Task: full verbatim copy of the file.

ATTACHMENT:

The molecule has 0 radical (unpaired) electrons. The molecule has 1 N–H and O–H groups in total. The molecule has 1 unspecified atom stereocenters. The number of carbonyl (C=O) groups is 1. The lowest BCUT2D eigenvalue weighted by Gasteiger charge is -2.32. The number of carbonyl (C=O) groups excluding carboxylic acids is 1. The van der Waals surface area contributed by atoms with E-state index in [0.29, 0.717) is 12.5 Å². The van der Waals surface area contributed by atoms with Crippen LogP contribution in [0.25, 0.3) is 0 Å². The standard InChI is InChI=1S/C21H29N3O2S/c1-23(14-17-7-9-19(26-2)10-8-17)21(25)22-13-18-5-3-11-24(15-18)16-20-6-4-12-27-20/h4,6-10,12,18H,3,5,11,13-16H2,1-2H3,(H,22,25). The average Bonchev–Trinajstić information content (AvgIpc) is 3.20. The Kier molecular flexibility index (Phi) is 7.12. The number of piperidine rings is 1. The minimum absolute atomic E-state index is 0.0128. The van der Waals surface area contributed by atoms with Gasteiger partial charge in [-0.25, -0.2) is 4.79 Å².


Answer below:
The molecule has 0 radical (unpaired) electrons. The molecule has 1 N–H and O–H groups in total. The molecule has 1 unspecified atom stereocenters. The number of carbonyl (C=O) groups is 1. The lowest BCUT2D eigenvalue weighted by Gasteiger charge is -2.32. The number of carbonyl (C=O) groups excluding carboxylic acids is 1. The van der Waals surface area contributed by atoms with E-state index in [0.29, 0.717) is 12.5 Å². The van der Waals surface area contributed by atoms with Crippen LogP contribution in [0.25, 0.3) is 0 Å². The standard InChI is InChI=1S/C21H29N3O2S/c1-23(14-17-7-9-19(26-2)10-8-17)21(25)22-13-18-5-3-11-24(15-18)16-20-6-4-12-27-20/h4,6-10,12,18H,3,5,11,13-16H2,1-2H3,(H,22,25). The average Bonchev–Trinajstić information content (AvgIpc) is 3.20. The Kier molecular flexibility index (Phi) is 7.12. The number of piperidine rings is 1. The minimum absolute atomic E-state index is 0.0128. The van der Waals surface area contributed by atoms with Gasteiger partial charge in [-0.25, -0.2) is 4.79 Å².